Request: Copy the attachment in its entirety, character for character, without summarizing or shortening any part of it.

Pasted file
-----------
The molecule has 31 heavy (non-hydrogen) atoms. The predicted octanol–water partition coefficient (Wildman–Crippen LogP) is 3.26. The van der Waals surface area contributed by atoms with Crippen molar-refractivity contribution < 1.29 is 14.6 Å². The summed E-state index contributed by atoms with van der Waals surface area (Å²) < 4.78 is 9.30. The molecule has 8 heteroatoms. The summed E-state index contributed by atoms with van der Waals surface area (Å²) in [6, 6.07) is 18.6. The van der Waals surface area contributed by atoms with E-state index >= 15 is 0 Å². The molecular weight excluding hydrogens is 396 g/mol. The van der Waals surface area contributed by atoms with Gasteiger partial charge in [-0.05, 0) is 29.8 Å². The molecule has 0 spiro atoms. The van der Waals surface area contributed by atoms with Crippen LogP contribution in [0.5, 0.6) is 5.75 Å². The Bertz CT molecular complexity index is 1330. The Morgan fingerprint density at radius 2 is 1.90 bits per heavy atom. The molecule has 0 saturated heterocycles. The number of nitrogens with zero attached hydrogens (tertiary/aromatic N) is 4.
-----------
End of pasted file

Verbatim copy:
The molecule has 31 heavy (non-hydrogen) atoms. The predicted octanol–water partition coefficient (Wildman–Crippen LogP) is 3.26. The van der Waals surface area contributed by atoms with Crippen molar-refractivity contribution < 1.29 is 14.6 Å². The summed E-state index contributed by atoms with van der Waals surface area (Å²) < 4.78 is 9.30. The molecule has 8 heteroatoms. The summed E-state index contributed by atoms with van der Waals surface area (Å²) in [6, 6.07) is 18.6. The van der Waals surface area contributed by atoms with E-state index >= 15 is 0 Å². The molecular weight excluding hydrogens is 396 g/mol. The van der Waals surface area contributed by atoms with Gasteiger partial charge in [-0.05, 0) is 29.8 Å². The molecule has 0 spiro atoms. The van der Waals surface area contributed by atoms with Crippen LogP contribution in [0.5, 0.6) is 5.75 Å². The Bertz CT molecular complexity index is 1330. The Morgan fingerprint density at radius 2 is 1.90 bits per heavy atom. The molecule has 0 saturated heterocycles. The number of nitrogens with zero attached hydrogens (tertiary/aromatic N) is 4.